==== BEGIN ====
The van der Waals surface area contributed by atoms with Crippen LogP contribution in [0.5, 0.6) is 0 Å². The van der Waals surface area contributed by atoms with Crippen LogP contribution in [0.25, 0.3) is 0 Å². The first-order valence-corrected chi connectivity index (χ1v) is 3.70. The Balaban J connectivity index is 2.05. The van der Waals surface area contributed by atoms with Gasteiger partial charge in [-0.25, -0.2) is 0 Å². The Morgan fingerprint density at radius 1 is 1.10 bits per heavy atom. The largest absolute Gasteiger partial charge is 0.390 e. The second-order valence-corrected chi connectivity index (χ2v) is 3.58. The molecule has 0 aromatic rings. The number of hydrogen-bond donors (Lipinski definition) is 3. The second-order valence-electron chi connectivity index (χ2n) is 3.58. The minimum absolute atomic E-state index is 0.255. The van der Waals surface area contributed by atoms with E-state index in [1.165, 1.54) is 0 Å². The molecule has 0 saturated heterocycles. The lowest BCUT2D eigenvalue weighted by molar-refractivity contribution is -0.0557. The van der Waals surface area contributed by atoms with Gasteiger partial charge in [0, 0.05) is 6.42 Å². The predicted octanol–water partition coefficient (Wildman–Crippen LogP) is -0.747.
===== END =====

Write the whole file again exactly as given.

The van der Waals surface area contributed by atoms with Crippen LogP contribution in [0.5, 0.6) is 0 Å². The van der Waals surface area contributed by atoms with Crippen LogP contribution in [0.25, 0.3) is 0 Å². The first-order valence-corrected chi connectivity index (χ1v) is 3.70. The Balaban J connectivity index is 2.05. The van der Waals surface area contributed by atoms with Gasteiger partial charge in [-0.25, -0.2) is 0 Å². The Morgan fingerprint density at radius 1 is 1.10 bits per heavy atom. The largest absolute Gasteiger partial charge is 0.390 e. The second-order valence-corrected chi connectivity index (χ2v) is 3.58. The molecule has 0 aromatic rings. The number of hydrogen-bond donors (Lipinski definition) is 3. The second-order valence-electron chi connectivity index (χ2n) is 3.58. The minimum absolute atomic E-state index is 0.255. The van der Waals surface area contributed by atoms with E-state index in [1.165, 1.54) is 0 Å². The molecule has 0 saturated heterocycles. The lowest BCUT2D eigenvalue weighted by molar-refractivity contribution is -0.0557. The van der Waals surface area contributed by atoms with Gasteiger partial charge in [0, 0.05) is 6.42 Å². The predicted octanol–water partition coefficient (Wildman–Crippen LogP) is -0.747.